For additional information about when and how to use phrase lists including typical scenarios they are used for, see Create a phrase list for a concept.

You define phrase lists using the following notation:

@ phraselist <Name>
    - <phrase1>
    - <phrase2>

Here's an example of a phrase list used to extend the dictionary:

@ phraseList newTerms=
- surf the sky
- jump on the beam
- blue sky pajamas

Phrase lists can also be used to define synonyms by marking them as interchangeable.

@ phraseList Want(interchangeable) =
    - require, need, desire, know

> You can also break up the phrase list values into a bulleted list
@ phraseList Want(interchangeable) =
    - require
    - need
    - desire
    - know

By default, phrase lists are available to all learned intents and entities. There are three availability states:

Availability State Description
enabledForAllModels (default) When a phrase list is marked as enabledForAllModels, it is available to all models whether or not you specifically list it as a feature.
disabledForAllModels When a phrase list is marked as disabledForAllModels, it will only be used in a models if it is specifically listed as a feature.
disabled When a phrase list is marked as disabled, it will not be used anywhere, including any models where it is specifically listed as a feature. This provides an easy means to turn off a phrase list to see how well things work without it.

Phrase lists are globally available by default, and can also be specifically set using the enabledForAllModels keyword:

@ phraselist abc enabledForAllModels

Two examples of setting a phrase list to disabledForAllModels:

@ phraselist abc disabledForAllModels

> You can also use this approach
@ phraselist question(interchangeable) =
    - are you
    - you are

@ question disabledForAllModels

When setting a phrase list to disabled, it will not be used even when even when specifically listed as a feature:

> phrase list definition, temporarily set to disabled to measure its impact

@ phraselist yourPhraseList disabled

> phrase list as feature to intent, will not be used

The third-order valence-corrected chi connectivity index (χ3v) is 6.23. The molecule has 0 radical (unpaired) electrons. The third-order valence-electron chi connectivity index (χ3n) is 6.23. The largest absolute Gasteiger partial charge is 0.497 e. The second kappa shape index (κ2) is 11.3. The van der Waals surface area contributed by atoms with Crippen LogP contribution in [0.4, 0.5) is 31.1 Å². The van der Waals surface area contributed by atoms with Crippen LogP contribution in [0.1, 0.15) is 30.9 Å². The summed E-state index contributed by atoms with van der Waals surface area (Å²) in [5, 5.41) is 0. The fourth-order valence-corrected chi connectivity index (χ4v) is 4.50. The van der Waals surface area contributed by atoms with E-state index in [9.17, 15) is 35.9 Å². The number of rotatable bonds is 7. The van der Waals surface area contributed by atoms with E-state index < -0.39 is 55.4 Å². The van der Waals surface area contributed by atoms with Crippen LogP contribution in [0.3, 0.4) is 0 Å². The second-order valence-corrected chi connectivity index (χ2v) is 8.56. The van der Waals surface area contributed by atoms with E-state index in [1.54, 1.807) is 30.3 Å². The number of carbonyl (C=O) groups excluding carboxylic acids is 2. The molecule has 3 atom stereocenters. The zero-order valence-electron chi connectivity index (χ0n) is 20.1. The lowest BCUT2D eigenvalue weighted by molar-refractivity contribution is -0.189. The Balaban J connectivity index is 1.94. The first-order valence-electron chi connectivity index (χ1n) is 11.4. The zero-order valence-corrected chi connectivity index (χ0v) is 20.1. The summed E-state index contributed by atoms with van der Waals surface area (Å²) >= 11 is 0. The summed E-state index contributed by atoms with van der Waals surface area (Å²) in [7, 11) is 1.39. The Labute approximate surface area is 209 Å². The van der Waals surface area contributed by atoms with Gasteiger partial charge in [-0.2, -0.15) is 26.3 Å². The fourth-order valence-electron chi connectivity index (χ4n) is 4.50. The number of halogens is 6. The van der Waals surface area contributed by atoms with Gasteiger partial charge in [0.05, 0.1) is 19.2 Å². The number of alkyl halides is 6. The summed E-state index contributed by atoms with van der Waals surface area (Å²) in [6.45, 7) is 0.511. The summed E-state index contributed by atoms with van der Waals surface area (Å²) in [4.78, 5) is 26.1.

@ intent yourIntent usesFeature yourPhraseList

Phrase lists can be used as features for specific intents and entities as described in the next section.

Adding features to intents and entities

Machine learning works by taking features and learning how they relate to the desired intent or entity from example utterances. By default, features are simply the words that make up utterances. Phrase lists provide a means to group together multiple words into a new feature; this makes the machine learning generalize better from fewer examples. By default, phrase lists are global and apply to all machine-learned models, but you can also tie them to specific intents or entities. You can also use intents or entities as features to detect other intents as entities. This provides modularity so that you can build up more complex concepts from simpler building blocks.

Note

In machine learning, a feature is text that describes a distinguishing trait or attribute of data that your system observes and learns from. Phrase lists as well as intents and entities can be used as features as explained in this and the following sections.

Features can be added to any learned intent or entity using the usesFeature keyword.

Add a phrase list as a feature

Phrase lists can be added as a feature to intents or entities. This helps those specific intents or entities without affecting other intents and entities. Here's an example of how to define a phrase list as a feature to another model:

> phrase list definition

@ phraseList PLCity(interchangeable) =
    - seattle
    - space needle
    - SEATAC
    - SEA

> phrase list as feature to intent 

@ intent getUserProfileIntent usesFeature PLCity

> phrase list as a feature to an ml entity

@ ml myCity usesFeature PLCity

@ regex regexZipcode = /[0-9]{5}/

> a phrase list is used as a feature in a hierarchal entity

@ ml address fromAddress, toAddress
@ address =
    - @ number 'door number'
    - @ ml streetName
    - @ ml location
        - @ ml city usesFeature PLCity
        - @ regexZipcode zipcode

Add an entity or intent as a feature

Below are examples of how to add intents and entities as a feature with usesFeature:

> entity definition - @ <entityType> <entityName> [<roles>]

@ prebuilt personName
@ prebuilt age

> entity definition with roles

@ ml userName hasRoles fistName, lastName

> add an entity as a feature to another entity

@ userName usesFeature personName

> add an entity as feature to an intent

@ intent getUserNameIntent usesFeature personName

> Intent definition

# getUserNameIntent
- utterances

> multiple entities as a feature to a model

@ intent getUserNameIntent usesFeature age, personName

> intent as a feature to another intent

@ intent getUserProfileIntent usesFeature getUserNameIntent

# getUserProfileIntent
- utterances

Metadata

You can include metadata related to your LUIS application or QnA Maker knowledge base in the .lu file. This will help direct the parser to handle the LU content correctly. Metadata is typically added to the beginning of the .lu file.

Here's how to define configuration information using > !#:

> !# @<property> = <value>
> !# @<scope>.<property> = <value>
> !# @<scope>.<property> = <semicolon-delimited-key-value-pairs>

Note that any information explicitly passed in via CLI arguments will override information in the .lu file.

> LUIS application information
> !# @app.name = my luis application
> !# @app.desc = description of my luis application
> !# @app.versionId = 1.0
> !# @app.culture = en-us
> !# @app.luis_schema_version = 7.0.0
> !# @app.settings.NormalizePunctuation = true
> !# @app.settings.NormalizeWordForm = true
> !# @app.settings.UseAllTrainingData = true
> !# @app.tokenizerVersion = 1.0.0